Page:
THE copra industry is in a very poor state and needs the co-operation of all stakeholders to contribute positively to its revitalisation, says Copra Millers of Fiji Ltd CEO Ilisoni Taoba.
"To further revitalise the coconut industry, all stakeholders need to sit together and map out a strategic plan for the future and be mindful of the fact that coconut is a long-term crop which takes five years from planting to bearing," Mr Taoba said.
"After about 20 years of productive life, replanting may have to be considered."
Mr Taoba said a massive national replanting and new planting program needed to be considered with related incentives in place.
"The industry was once considering a planting and replanting program of 650,000 trees per year over five years to achieve the 1977 national copra production level of 30,000 metric tonnes.
"Note that the national copra production for the year 2011 was 7255 metric tonnes (source: Bureau of Statistics). Recently, a target of one million trees per year was announced by the Ministry of Agriculture.
"The coconut replanting program may have to concentrate around the major existing plantation areas of Cakaudrove, Bua and outer islands while new planting be extended to Viti Levu where vast areas of potential coconut-planting land is available."
Mr Taoba said consideration for farming areas should also be given to land that had failed beef schemes established in the 1960s and 1970s in Verata, Tailevu, upper Naitasiri, Tilivalevu in Nadroga and beef schemes in Ra.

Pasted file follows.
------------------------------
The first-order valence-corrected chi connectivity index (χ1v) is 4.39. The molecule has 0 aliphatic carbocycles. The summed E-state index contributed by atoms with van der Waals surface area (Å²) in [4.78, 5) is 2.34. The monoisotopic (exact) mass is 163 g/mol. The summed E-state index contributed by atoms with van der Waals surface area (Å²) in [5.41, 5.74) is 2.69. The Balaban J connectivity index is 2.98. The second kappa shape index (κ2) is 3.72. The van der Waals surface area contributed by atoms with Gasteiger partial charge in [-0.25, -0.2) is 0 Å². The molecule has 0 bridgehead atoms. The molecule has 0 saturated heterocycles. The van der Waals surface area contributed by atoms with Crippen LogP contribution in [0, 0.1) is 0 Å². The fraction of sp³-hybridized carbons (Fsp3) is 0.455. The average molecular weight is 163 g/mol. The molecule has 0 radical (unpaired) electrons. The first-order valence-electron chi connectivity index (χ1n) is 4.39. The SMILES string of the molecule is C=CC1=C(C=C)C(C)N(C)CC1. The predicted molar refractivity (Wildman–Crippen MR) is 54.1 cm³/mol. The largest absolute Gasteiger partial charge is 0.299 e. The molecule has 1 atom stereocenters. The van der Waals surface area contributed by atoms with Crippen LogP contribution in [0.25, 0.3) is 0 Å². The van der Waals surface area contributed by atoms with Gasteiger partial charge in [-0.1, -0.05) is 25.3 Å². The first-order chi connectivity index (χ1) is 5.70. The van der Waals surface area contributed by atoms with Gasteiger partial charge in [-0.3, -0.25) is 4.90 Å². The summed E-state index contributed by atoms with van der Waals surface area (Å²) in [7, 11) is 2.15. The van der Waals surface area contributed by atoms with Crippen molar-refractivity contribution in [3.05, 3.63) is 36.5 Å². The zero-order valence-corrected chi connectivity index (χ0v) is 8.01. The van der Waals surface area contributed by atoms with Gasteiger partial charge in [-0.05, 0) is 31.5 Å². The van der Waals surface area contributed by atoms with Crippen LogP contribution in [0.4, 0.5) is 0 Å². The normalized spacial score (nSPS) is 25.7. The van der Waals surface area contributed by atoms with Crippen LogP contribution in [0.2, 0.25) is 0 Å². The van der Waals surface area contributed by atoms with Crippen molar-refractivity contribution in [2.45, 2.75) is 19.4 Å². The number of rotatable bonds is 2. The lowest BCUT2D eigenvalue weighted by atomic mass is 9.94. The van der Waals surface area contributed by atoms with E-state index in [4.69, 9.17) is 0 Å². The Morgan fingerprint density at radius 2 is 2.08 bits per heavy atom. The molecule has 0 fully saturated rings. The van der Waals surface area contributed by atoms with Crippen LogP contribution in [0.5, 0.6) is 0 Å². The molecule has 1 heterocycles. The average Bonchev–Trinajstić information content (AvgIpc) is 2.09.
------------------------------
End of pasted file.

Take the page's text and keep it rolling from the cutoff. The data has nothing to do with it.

"Dairy freehold farms in Waimaro, Tailevu North and others in Tailevu and Naitasiri may also be encouraged. In this way, the industry would be sustainable and attractive to potential investors and indeed where all Fijians contribute to the industry development.
"Approximately 100,000 people in the rural areas are dependent on the coconut industry for a living. These are people considered to be living below the poverty line."
However, Mr Taoba added that the increase in copra price was a step in the right direction.
"I would encourage coconut plantation owners to take full advantage of this government initiative to increase the copra price support to farmers from $500 to $780 per metric tonne, through improvement to farm husbandry practices to increase production, farm income and improvement to the family living standards.
"This would maintain the interest of the farmers to maintain their plantations and increase production."
The new price of $780 per tonne, he said, would mean increased household income enabling them to meet the high cost of living faced over the past 10 years.
"Improvement to their living standards in terms of home improvement, education, health, water and incentive to invest more into their coconut plantations in terms of harvesting all mature nuts regularly."